Combating Internet of Things Cyber Threats: Top Security best practices for IoT applications

The Internet of Things (IoT) is changing the way that businesses operate, especially in the areas of warehousing, transportation, and logistics. These changes make the security of IoT devices even more crucial, considering the time and money that is required if a hacker breaks through the defences.

Written for IBM developerWorks

 Developing GDPR Compliant Applications

The General Data Protection Regulation (GDPR) was created by the European Commission and Council to strengthen and unify Europe's data protection law, replacing the 1995 European Data Protection Directive. Although the GDPR is a European Union (EU) regulation, it applies to any organizations outside of Europe that handle the personal data of EU citizens. This includes the development of applications that are intended to process the personal information of EU citizens. Therefore, organizations that provide web applications, mobile apps, or traditional desktop applications that can indirectly process EU citizen's personal data or allow EU citizens to sign in are subject to the GDPR privacy obligations. Organizations face the prospect of powerful sanctions should applications fail to comply with the GDPR.

This three-part article summarizes the GDPR and explains how privacy regulation impacts and applies to the development and support of applications intended to be used by European Union citizens. Part 2 explores how to integrate privacy risk evaluation and mitigation within the software development lifecycle, and Part 3 provides practical application development techniques that can alleviate an application's privacy risk.

Written for IBM developerWorks, the guidance is in three parts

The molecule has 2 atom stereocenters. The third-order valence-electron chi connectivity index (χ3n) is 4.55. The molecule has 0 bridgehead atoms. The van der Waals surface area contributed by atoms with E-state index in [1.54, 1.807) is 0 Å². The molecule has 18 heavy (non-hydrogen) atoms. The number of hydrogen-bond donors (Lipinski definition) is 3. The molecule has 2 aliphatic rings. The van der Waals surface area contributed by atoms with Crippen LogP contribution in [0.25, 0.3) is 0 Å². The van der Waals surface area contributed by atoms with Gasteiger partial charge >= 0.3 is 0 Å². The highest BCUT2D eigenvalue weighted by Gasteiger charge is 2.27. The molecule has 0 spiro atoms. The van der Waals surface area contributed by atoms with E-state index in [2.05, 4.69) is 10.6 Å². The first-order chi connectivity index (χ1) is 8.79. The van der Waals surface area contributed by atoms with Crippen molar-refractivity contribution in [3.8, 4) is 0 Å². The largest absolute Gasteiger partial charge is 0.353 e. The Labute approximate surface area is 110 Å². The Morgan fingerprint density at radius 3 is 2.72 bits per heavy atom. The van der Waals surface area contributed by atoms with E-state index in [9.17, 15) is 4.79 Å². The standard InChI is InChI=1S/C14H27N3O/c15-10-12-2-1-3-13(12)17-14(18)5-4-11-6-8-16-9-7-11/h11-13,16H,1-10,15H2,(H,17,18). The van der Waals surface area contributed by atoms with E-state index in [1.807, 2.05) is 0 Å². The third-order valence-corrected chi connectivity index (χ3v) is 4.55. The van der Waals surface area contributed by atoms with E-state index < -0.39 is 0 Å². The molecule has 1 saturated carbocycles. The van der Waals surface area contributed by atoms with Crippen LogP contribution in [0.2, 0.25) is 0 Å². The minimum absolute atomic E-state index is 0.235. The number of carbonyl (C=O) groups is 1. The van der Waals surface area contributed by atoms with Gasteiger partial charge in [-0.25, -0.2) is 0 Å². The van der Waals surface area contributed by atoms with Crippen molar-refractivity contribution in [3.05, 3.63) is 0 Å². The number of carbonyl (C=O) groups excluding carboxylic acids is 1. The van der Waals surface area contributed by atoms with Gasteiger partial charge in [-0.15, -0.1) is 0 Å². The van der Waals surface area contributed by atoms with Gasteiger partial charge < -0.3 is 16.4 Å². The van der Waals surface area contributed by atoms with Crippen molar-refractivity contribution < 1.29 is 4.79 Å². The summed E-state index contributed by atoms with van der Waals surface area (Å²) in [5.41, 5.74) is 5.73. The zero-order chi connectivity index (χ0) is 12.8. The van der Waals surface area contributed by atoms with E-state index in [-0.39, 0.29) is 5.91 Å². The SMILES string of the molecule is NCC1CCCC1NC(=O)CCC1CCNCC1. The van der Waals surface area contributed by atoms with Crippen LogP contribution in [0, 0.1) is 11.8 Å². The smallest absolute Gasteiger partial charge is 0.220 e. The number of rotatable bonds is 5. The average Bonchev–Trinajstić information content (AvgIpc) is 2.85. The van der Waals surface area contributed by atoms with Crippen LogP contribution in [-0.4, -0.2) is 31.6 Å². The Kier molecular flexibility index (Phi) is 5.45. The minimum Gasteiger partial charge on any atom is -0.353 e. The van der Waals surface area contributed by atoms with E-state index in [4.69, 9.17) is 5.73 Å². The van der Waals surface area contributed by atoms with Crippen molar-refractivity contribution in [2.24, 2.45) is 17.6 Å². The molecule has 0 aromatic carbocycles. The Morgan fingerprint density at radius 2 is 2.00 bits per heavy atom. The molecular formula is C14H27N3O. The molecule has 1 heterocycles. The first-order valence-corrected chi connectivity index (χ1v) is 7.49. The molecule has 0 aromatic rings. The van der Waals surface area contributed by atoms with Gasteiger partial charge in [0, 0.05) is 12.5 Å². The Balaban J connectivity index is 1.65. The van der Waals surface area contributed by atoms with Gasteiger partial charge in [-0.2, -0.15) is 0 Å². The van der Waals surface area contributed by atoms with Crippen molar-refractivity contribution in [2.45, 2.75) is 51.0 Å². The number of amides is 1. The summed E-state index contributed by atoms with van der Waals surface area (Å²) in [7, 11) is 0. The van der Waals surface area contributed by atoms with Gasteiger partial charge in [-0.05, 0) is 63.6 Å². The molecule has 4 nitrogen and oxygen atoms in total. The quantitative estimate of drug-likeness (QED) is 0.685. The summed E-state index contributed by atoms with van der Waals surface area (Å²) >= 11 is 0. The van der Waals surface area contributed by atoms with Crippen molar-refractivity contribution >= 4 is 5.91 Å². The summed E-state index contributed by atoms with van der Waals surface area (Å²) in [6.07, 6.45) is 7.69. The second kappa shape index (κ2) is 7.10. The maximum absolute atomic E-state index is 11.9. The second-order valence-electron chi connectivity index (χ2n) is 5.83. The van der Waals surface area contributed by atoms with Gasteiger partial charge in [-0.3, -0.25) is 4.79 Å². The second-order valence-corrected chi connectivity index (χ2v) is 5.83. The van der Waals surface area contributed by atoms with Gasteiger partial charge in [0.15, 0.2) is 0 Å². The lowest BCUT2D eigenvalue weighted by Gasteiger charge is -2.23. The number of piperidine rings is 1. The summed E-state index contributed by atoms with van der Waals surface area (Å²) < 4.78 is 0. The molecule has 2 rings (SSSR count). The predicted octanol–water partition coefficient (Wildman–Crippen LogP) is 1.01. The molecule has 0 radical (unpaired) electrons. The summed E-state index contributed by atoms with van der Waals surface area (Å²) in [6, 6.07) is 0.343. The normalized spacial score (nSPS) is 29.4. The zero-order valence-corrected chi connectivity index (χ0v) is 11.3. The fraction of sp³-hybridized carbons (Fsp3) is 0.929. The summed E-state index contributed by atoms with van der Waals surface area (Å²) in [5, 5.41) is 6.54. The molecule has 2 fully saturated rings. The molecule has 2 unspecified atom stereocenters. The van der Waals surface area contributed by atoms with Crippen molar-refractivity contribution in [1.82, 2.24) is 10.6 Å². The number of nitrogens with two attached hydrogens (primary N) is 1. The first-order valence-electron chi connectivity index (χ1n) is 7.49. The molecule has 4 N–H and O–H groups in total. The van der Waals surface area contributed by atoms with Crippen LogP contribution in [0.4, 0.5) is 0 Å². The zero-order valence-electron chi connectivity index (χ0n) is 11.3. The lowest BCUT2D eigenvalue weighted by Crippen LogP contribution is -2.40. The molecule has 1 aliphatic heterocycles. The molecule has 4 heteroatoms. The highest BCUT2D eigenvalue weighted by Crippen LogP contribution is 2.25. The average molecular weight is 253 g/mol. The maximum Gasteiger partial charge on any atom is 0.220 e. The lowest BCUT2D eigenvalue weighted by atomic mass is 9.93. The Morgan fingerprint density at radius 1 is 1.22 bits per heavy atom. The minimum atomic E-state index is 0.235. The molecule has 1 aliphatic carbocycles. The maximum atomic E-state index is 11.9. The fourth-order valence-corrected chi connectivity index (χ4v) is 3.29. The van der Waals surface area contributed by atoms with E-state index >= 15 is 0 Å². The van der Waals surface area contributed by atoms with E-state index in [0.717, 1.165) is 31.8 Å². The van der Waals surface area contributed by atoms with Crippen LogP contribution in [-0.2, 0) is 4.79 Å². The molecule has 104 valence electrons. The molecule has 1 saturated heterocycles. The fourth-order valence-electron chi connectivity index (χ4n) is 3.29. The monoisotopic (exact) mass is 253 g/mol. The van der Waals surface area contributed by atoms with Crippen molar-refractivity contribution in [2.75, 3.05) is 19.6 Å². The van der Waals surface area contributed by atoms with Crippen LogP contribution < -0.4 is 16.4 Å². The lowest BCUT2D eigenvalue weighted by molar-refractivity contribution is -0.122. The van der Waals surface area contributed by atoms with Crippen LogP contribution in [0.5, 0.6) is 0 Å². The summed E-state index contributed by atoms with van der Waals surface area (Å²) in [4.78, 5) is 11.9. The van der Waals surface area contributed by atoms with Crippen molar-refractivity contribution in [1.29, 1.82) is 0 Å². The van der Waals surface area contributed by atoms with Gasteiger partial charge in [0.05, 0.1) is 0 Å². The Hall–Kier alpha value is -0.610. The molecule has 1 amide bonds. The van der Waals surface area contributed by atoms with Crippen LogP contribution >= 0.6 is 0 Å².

Part 1 - A Developer’s Guide to the GDPR

Part 2 - Application Privacy by Design

Part 3 - Minimizing Application Privacy Risk

Scan your App to find and fix OWASP Top 10 Vulnerabilities

Today's modern web applications are more than a match for most desktop PC applications and continue to push boundaries by taking advantage of limitless cloud services. But more powerful web applications means more complicated code, and the more complicated the code, the greater the risk of coding flaws — which can lead to serious security vulnerabilities within the application. Web application vulnerabilities face exploitation by relentless malicious actors, bent on profiteering from data theft, or gaining online notoriety by causing mischief. This article looks at securing web applications by adopting industry best application development practices, such as the OWASP Top 10 and using web application vulnerability scanning tools, like IBM Rational AppScan.

Written for IBM DeveloperWorks

A Developer's Guide to Complying with PCI DSS Requirement 6

The Payment Card Industry Data Security Standard (PCI DSS) is a highly prescriptive technical standard, which is aimed at the protection of debit and credit card details, which is referred to within the payments industry as cardholder data. The objective of the standard is to prevent payment card fraud, by securing cardholder data within organizations that either accept card payments or are involved in the handling of cardholder data. PCI DSS consists of 12 sections of requirements, and usually, responsibility for compliance rests with IT infrastructure support. PCI DSS requirement 6, however, breaks down into 28 individual requirements and sits squarely with software developers involved in the development of applications that process, store, and transmit cardholder data. PCI compliance heavily revolves around IT services. IT-focused compliance managers that are tasked with achieving compliance within organizations, often lack the required software developer knowledge and experience to help assure that the application development meets the arduous requirements of PCI DSS. Follow along to read a developer's perspective to complying with PCI DSS requirements.

Written for IBM developerWorks

Simple GDPR Information Security Guidance

There are plenty of Cyber Security Sales and Marketing teams jumping on the General Data Protection Regulation (GDPR) bandwagon, often peddling fear of massive penalty fines and in far too many cases spouting nonsense and unnecessary guesswork about the GDPR's information security requirements. This article provides a simple and factual view of complying GDPR's Information Security requirements.

Written for

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